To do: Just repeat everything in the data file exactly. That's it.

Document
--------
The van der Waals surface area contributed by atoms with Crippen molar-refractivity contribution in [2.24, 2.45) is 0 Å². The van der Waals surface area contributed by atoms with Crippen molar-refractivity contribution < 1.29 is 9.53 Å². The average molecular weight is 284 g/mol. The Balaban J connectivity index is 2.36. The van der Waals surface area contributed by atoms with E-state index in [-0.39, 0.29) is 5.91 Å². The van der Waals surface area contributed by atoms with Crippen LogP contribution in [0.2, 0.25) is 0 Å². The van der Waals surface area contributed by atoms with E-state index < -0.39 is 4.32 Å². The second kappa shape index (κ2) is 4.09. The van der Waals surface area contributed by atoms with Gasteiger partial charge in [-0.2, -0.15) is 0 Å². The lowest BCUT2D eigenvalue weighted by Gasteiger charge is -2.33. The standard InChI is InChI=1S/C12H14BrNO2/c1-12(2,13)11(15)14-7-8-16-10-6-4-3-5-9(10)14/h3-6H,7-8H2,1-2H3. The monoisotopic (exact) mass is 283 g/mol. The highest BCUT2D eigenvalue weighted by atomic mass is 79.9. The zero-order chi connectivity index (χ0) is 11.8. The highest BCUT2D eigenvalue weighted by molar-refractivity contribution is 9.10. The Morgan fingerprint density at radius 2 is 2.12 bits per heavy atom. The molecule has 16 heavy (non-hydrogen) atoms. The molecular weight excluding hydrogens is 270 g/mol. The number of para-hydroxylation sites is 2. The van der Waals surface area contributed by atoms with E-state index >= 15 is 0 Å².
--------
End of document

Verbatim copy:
The van der Waals surface area contributed by atoms with Crippen molar-refractivity contribution in [2.24, 2.45) is 0 Å². The van der Waals surface area contributed by atoms with Crippen molar-refractivity contribution < 1.29 is 9.53 Å². The average molecular weight is 284 g/mol. The Balaban J connectivity index is 2.36. The van der Waals surface area contributed by atoms with E-state index in [-0.39, 0.29) is 5.91 Å². The van der Waals surface area contributed by atoms with Crippen LogP contribution in [0.2, 0.25) is 0 Å². The van der Waals surface area contributed by atoms with E-state index < -0.39 is 4.32 Å². The second kappa shape index (κ2) is 4.09. The van der Waals surface area contributed by atoms with Gasteiger partial charge in [-0.2, -0.15) is 0 Å². The lowest BCUT2D eigenvalue weighted by Gasteiger charge is -2.33. The standard InChI is InChI=1S/C12H14BrNO2/c1-12(2,13)11(15)14-7-8-16-10-6-4-3-5-9(10)14/h3-6H,7-8H2,1-2H3. The monoisotopic (exact) mass is 283 g/mol. The highest BCUT2D eigenvalue weighted by atomic mass is 79.9. The zero-order chi connectivity index (χ0) is 11.8. The highest BCUT2D eigenvalue weighted by molar-refractivity contribution is 9.10. The Morgan fingerprint density at radius 2 is 2.12 bits per heavy atom. The molecule has 16 heavy (non-hydrogen) atoms. The molecular weight excluding hydrogens is 270 g/mol. The number of para-hydroxylation sites is 2. The van der Waals surface area contributed by atoms with E-state index >= 15 is 0 Å².